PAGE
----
2. There is insufficient data from publicly available sources to quantify the origins and populations of non-KC registered pure-bred dogs (e.g. “hobby breeder”, “commercial” or “puppy farm”)
  3. There is insufficient data to understand the reasons why dogs are relinquished and go into welfare, or to identify the extent to which dogs in welfare may be moving in and out of “revolving doors”
  4. The lack of data makes it too difficult to identify additional areas (over currently known points) where interventions could occur to improve the welfare of dogs
  5. Forecasts of the potential impacts of different interventions are dependent on external factors (economic and societal) which are themselves difficult to predict
  6. The DECC OR team has brought a rigorous and disciplined approach to this project and highlighted the data and evidence challenges that exist in this complex social policy area

 

Download: Understanding the UK Dog Population

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A discussion document in response to Bellumori et al (2013) and O’Neill et al (2014)

Review_paperThis is a review, by Philippa Robinson, of three welfare reports, revisiting the questions they posed, the questions they did not ask and a dissection of the assumptions made. Consideration is also given to the potential value of wider thinking i.e. that taken from disciplines other than veterinary science, to see what implications that has for the ongoing lines of inquiry.

The aim here is to reflect on whether access to a growing body of research data, together with an injection of new thinking might ensure the questions being asked about dog health and welfare are the most appropriate and will yield maximum leverage in securing better behaviours, attitudes and choices around dog ownership. Leverage that results in reduced animal suffering.

Download the paper (pdf) If we are going to make good decisions

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What can cohort studies in the dog tell us?

Cohort studies have already yielded results in the field of canine health. With the advent of large databases and internet technology the costs of such studies are being reduced to the point whereby large-scale studies are possible in canine populations. The potential to identify risk factors and inform an evidenced-based medicine approach to preventative health measures in dogs mean that cohort studies can have a great impact on dog health and welfare. Given how long it takes to achieve results from prospective studies, the time to start is now.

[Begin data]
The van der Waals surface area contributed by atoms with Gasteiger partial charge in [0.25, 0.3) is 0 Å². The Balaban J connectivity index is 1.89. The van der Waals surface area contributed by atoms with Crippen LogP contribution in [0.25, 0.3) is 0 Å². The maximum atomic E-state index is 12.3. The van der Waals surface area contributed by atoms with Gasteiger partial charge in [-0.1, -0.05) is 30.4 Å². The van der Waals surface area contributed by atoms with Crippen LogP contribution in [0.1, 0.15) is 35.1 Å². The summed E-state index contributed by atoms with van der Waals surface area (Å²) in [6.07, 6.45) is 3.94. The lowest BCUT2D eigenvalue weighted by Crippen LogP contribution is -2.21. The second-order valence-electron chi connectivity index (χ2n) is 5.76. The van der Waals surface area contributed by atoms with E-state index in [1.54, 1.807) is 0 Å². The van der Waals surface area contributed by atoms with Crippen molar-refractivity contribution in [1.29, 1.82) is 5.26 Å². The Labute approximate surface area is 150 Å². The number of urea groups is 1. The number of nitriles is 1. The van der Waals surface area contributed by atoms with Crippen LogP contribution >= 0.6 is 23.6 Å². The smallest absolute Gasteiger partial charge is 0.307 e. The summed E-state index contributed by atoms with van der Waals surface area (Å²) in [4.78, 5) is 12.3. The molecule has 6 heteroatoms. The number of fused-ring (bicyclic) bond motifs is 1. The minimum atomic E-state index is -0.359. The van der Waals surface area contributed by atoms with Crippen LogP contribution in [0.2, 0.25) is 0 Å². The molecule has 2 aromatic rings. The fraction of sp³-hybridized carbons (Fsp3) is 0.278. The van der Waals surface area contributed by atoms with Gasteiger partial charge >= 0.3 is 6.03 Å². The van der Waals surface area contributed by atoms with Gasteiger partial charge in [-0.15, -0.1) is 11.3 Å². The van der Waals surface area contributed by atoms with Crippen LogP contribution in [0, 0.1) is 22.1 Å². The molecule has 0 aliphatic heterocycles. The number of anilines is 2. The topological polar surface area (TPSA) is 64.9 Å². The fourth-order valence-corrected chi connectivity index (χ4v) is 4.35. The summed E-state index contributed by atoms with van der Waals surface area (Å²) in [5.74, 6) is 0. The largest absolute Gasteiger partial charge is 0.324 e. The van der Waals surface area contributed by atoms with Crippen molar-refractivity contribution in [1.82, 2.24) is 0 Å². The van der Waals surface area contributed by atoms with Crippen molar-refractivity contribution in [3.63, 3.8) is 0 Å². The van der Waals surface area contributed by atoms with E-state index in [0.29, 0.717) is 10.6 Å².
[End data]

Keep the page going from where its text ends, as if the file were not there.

Read the full article in the Journal of Canine Genetics and Epidemiology.

The state of our Pet Nation – PDSA PAW Report 2013

The PDSA’s 2013 Animal Wellbeing report collected data from over 17,000 owners, vets and children – and discovered that awareness of how to care for our nation’s pets is still worryingly low.

The summary for dogs is below:

PDSA_PAW_2013

Some of the highlight statistics are shown below:

  • Only 17% of pet owners look at body shape and weight before deciding how much to feed.
  • 85% of vets and vet nurses believe that the majority of owners have no understanding of what a healthy body shape looks like for their pet.
  • 2% of dogs showed aggression towards people.
  • 5% of dogs showed aggression towards other pets.
  • The proportion of dog owners who leave their pet alone in the house for five hours or more during a weekday has increased significantly from 18% in 2011 to 25% now.

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    There is an increase in the proportion of dog owners who have not registered their pet with a vet, believing they don’t feel there is a need to since they can ‘just turn up’ (48%, up from 35% in 2011).

  • 38% of owners are familiar with the Animal Welfare Act and the five welfare needs contained within it, a decrease from 45% in 2011.
  • Over a quarter (26%) of owners do no research at all before taking on a pet, an increase from 24% in 2011.

You can download the full report here (pdf).

PDSA’s Big Pet Check

Rate your skills as an owner, find out more about your furry friend’s health and happiness and discover how we can all make a better life for pets.

Visit the Big Pet Check microsite